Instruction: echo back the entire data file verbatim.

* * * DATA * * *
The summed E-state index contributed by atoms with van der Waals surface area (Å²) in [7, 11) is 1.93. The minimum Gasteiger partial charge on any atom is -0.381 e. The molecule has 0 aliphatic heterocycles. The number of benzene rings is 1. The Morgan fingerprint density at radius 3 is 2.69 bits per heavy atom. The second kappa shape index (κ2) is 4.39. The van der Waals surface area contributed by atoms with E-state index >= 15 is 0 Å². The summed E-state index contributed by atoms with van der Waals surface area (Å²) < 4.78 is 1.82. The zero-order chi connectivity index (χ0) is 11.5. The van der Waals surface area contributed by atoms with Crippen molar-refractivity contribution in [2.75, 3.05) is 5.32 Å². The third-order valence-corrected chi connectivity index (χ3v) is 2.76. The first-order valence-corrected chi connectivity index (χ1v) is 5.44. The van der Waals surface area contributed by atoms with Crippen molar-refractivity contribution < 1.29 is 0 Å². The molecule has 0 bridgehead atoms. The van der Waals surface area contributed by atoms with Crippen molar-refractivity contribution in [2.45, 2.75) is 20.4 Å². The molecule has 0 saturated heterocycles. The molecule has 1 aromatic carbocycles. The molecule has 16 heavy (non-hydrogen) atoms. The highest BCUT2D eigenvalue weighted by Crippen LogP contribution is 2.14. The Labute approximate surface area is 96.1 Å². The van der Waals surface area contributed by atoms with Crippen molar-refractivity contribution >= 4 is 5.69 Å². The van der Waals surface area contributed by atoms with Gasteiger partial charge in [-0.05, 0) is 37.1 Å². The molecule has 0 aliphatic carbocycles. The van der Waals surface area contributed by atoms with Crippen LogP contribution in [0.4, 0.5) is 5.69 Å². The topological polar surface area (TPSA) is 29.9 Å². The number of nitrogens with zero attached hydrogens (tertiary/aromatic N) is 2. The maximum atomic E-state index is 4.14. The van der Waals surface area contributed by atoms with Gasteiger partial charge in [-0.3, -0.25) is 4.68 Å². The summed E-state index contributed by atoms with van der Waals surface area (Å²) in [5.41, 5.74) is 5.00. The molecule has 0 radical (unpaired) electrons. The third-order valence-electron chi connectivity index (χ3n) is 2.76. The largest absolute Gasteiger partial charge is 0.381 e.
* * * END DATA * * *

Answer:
The summed E-state index contributed by atoms with van der Waals surface area (Å²) in [7, 11) is 1.93. The minimum Gasteiger partial charge on any atom is -0.381 e. The molecule has 0 aliphatic heterocycles. The number of benzene rings is 1. The Morgan fingerprint density at radius 3 is 2.69 bits per heavy atom. The second kappa shape index (κ2) is 4.39. The van der Waals surface area contributed by atoms with E-state index >= 15 is 0 Å². The summed E-state index contributed by atoms with van der Waals surface area (Å²) < 4.78 is 1.82. The zero-order chi connectivity index (χ0) is 11.5. The van der Waals surface area contributed by atoms with Crippen molar-refractivity contribution in [2.75, 3.05) is 5.32 Å². The third-order valence-corrected chi connectivity index (χ3v) is 2.76. The first-order valence-corrected chi connectivity index (χ1v) is 5.44. The van der Waals surface area contributed by atoms with Crippen molar-refractivity contribution < 1.29 is 0 Å². The molecule has 0 bridgehead atoms. The van der Waals surface area contributed by atoms with Crippen molar-refractivity contribution in [2.45, 2.75) is 20.4 Å². The molecule has 0 saturated heterocycles. The molecule has 1 aromatic carbocycles. The molecule has 16 heavy (non-hydrogen) atoms. The highest BCUT2D eigenvalue weighted by Crippen LogP contribution is 2.14. The Labute approximate surface area is 96.1 Å². The van der Waals surface area contributed by atoms with Crippen molar-refractivity contribution >= 4 is 5.69 Å². The van der Waals surface area contributed by atoms with Gasteiger partial charge in [-0.05, 0) is 37.1 Å². The molecule has 0 aliphatic carbocycles. The van der Waals surface area contributed by atoms with Crippen LogP contribution in [0.4, 0.5) is 5.69 Å². The topological polar surface area (TPSA) is 29.9 Å². The number of nitrogens with zero attached hydrogens (tertiary/aromatic N) is 2. The maximum atomic E-state index is 4.14. The van der Waals surface area contributed by atoms with Gasteiger partial charge in [-0.3, -0.25) is 4.68 Å². The summed E-state index contributed by atoms with van der Waals surface area (Å²) in [5.41, 5.74) is 5.00. The molecule has 0 radical (unpaired) electrons. The third-order valence-electron chi connectivity index (χ3n) is 2.76. The largest absolute Gasteiger partial charge is 0.381 e.